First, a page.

Present, in May 2020, were: The Ant, Teenage Avenger
My original starting point for this review (without reading any other bloggers’ opinions) was going to be that EPI-Centre could be a real Marmite game. I imagine some teams would hate the sort of experience that we enjoyed here. But then I had a mini-revelation, remembering something our excellent GM Pagan told us, about adjusting the game to the team. So, I suspect that the entirely bonkers and surreal EPI-Centre experience we had was, in part, our fault…
The premise of EPI-Centre is that an earthquake has struck, damaging an important laboratory and you have about an hour to rescue important information from the building before the next after-shock destroys it forever. I kind of expected more carnage – clambering through rubble type thing, but this is actually more of a standard office and lab set. I say standard, but it is still genuinely impressive, particularly as the game progresses, with an enormous level of detail. We were fresh into the room after a recent refurb, so everything was top quality (although would expect nothing less from Escapologic).
The detail in the set did catch me out a little. This is a split start game (as usual, if escaping with kids/newbies, be aware!). Teenage Avenger was locked in the lab, I was in the office, and I did feel like I had the monster share of work to do, with a lot of entertaining distractions (excellent nerd jokes on the white boards). Cue vast amounts of search fails and the odd moment of communication breakdown and I think we ended up split for slightly longer than average! This was a section that I didn’t love in the game, but would be less of a problem for a larger team (or one considerably better at searching than I am).
Teenage Avenger however, loved this game completely, partly due to this section and the presence of the potential Marmite element, E.L.S.I. Ostensibly the clue system, E.L.S.l. is the lab assistant A.I., who has malfunctioned during the quake and so is prone to random outbursts, cryptic musings and a pointedly sarcastic soundtrack. TA adored E.L.S.I. and spent most of his isolation trading insults (I could only hear E.L.S.I.’s side of it) while I worked my butt off solving clues. My belated realisation of the first paragraph was that E.L.S.I.’s level of involvement was probably directly related to the team’s engagement, so the amount of sass we got was mainly due to TA’s provocations… If teams don’t want the “extra player in the room” feel, then possibly not interacting as much would get the message across. Although it wouldn’t be nearly as much fun…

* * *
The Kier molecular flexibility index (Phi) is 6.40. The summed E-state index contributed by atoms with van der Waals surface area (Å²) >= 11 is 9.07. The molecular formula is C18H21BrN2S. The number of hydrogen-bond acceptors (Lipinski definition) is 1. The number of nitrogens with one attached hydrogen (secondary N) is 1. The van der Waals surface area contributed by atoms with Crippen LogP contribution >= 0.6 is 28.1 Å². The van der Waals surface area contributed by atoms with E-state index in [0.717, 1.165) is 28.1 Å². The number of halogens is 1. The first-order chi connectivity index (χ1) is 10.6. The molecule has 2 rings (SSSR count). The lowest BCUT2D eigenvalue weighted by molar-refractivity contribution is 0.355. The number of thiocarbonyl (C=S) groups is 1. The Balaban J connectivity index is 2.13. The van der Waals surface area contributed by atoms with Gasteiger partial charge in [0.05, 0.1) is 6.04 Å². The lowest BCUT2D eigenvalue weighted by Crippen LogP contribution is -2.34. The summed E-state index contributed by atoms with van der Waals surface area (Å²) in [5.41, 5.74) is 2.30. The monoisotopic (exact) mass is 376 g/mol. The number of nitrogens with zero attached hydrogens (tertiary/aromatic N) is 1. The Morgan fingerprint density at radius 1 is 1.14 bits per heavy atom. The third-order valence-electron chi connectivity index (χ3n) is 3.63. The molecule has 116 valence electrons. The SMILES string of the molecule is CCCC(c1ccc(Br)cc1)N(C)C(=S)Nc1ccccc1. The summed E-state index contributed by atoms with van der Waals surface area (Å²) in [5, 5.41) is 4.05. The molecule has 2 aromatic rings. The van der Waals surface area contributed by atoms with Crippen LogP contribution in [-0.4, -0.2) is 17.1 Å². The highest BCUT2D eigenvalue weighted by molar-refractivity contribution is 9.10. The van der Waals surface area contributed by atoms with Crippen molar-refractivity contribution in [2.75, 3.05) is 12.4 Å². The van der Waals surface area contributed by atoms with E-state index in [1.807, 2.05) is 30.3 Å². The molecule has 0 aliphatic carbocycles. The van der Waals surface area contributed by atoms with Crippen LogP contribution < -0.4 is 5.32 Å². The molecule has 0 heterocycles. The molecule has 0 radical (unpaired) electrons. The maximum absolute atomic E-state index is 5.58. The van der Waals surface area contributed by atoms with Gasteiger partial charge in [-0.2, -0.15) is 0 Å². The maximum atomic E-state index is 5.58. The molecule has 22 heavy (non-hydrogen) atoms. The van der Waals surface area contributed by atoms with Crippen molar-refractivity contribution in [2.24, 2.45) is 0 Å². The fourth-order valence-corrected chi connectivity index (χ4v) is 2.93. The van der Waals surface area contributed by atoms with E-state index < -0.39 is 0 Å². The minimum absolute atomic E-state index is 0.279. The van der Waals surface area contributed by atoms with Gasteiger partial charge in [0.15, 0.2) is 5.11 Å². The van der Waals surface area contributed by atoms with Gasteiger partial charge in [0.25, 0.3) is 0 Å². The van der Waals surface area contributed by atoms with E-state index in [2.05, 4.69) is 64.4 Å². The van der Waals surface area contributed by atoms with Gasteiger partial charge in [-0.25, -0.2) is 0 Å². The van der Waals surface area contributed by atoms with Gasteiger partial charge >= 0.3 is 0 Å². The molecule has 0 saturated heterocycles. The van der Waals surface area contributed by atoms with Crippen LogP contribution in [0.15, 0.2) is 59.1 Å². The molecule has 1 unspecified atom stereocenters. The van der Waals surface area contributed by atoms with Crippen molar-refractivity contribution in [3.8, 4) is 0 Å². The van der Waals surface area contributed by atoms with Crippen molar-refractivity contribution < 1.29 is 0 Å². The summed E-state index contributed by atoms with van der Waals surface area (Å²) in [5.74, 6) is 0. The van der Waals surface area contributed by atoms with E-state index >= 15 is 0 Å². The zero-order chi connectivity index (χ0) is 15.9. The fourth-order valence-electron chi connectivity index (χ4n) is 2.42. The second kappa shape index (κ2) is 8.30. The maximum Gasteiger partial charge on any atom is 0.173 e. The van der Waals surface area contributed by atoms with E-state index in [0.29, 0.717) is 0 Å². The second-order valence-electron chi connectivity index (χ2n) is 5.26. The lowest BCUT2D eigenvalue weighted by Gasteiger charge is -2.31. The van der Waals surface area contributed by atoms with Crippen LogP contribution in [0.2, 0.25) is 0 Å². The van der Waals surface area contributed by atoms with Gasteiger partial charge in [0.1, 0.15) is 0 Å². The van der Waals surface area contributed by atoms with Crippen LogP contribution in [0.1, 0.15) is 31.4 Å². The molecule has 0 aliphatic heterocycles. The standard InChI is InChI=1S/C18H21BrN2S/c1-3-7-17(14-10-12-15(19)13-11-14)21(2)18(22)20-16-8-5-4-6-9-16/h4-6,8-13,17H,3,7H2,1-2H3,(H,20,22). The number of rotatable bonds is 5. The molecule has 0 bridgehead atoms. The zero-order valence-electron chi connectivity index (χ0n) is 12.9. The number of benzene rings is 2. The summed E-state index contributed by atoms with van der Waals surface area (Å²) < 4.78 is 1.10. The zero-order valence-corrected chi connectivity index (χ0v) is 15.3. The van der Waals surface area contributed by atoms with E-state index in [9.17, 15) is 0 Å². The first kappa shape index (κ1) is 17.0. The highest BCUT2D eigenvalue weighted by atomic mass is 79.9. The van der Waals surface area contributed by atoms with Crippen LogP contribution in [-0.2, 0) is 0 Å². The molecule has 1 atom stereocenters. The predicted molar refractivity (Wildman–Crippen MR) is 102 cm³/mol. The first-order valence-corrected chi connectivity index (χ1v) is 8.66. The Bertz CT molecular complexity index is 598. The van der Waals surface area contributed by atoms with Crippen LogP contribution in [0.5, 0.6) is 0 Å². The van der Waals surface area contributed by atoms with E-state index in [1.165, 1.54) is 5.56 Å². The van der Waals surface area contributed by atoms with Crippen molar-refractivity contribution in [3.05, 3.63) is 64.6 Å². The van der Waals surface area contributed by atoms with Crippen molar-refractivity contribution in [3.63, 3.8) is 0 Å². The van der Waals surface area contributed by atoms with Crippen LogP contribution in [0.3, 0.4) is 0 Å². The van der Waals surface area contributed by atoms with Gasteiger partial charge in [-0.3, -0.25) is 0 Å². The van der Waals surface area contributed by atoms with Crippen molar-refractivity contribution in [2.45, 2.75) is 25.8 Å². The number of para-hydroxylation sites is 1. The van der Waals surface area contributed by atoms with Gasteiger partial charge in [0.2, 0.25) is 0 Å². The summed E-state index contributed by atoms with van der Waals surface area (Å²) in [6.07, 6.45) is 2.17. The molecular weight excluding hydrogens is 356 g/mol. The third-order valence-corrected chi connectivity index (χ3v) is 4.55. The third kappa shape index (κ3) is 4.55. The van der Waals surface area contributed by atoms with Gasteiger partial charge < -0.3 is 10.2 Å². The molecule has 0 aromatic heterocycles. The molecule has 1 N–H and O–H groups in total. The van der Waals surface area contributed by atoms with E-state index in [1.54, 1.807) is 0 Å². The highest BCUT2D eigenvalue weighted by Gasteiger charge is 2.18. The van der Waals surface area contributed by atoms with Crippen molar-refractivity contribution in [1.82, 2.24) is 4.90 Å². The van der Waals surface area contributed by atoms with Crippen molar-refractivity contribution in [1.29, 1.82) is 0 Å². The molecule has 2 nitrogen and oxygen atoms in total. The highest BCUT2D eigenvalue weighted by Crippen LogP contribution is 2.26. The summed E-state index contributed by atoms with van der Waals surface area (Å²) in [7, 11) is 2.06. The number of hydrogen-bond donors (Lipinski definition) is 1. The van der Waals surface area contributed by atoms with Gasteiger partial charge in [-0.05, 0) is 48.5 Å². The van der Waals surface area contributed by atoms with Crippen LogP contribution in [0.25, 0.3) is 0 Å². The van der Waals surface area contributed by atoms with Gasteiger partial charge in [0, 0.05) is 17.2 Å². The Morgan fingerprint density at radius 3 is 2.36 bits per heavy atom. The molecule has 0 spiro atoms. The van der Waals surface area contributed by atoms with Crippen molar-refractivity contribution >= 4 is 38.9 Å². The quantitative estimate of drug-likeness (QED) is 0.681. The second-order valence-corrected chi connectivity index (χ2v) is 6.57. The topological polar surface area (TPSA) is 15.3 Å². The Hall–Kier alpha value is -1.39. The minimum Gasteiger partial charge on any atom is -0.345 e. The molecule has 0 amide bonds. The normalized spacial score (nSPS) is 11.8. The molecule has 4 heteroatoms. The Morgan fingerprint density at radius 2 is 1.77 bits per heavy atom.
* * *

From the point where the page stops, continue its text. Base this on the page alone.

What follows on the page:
This is quite a physical game – some multi-levels, crawling (thanks E.L.S.I. for the comedic musical accompaniment to that!) and so on. The puzzles aren’t too tricky, lots of observation and communication, none are puzzles for puzzles-sake, which makes for a nice immersive game. However, I missed out on some, as TA, having a whale of a time with E.L.S.I., was busily solving things without me. (Example. E.L.S.I.: “This task requires communication. You are doomed”. Teenage Avenger: forcibly solos the puzzle to prove them wrong). The game sticks to the sciency theme well, which suited him perfectly. Tweens and teens who are not intimidated by a mouthy computer can have a great time here.
Out of the two rooms we played at Escapologic Nottingham, I preferred Robin of Lockskey, while TA preferred EPI-Centre. Difficulty-wise, I’d say they were similar, while being very different games. E.L.S.I. might not be to everyone’s taste, if you favour your GM to be heard only in the event of dire emergency. For us, the A.I. element really elevated this into such a fun experience and was the most memorable part of our excellent day of escaping.
- Storyline: Retrieve the data and get out. Actually very real-world, with little need for Escape Room Logic.
- Theming and Set: Very cool, lots of immersion, ranging from a fairly realistic office-feel to impressively futuristic-looking lab pieces.
- Searching: Less as the game goes on, but enough to cause me issues!
- Puzzles: Nothing too strenuous, with a practical, science bent.
- Physicality: Some. With a team of 3+ not everyone would have to do those sections. You need two players who can either crawl or cope with stairs. Stairs down to the location are more taxing.
- Scare factor: Not as nerve-shredding as the website suggests, although that may have been the ramped up comedy factor for us.
- Company Age Guidance: ” We say that anyone from the age of 12 and up can play but that doesn’t mean we haven’t been surprised by younger players before.”
- Age suitability: Great room for tweens/teens as long as you have enough capable players to cope with the split section.
Also at this venue: Robin of Lockskey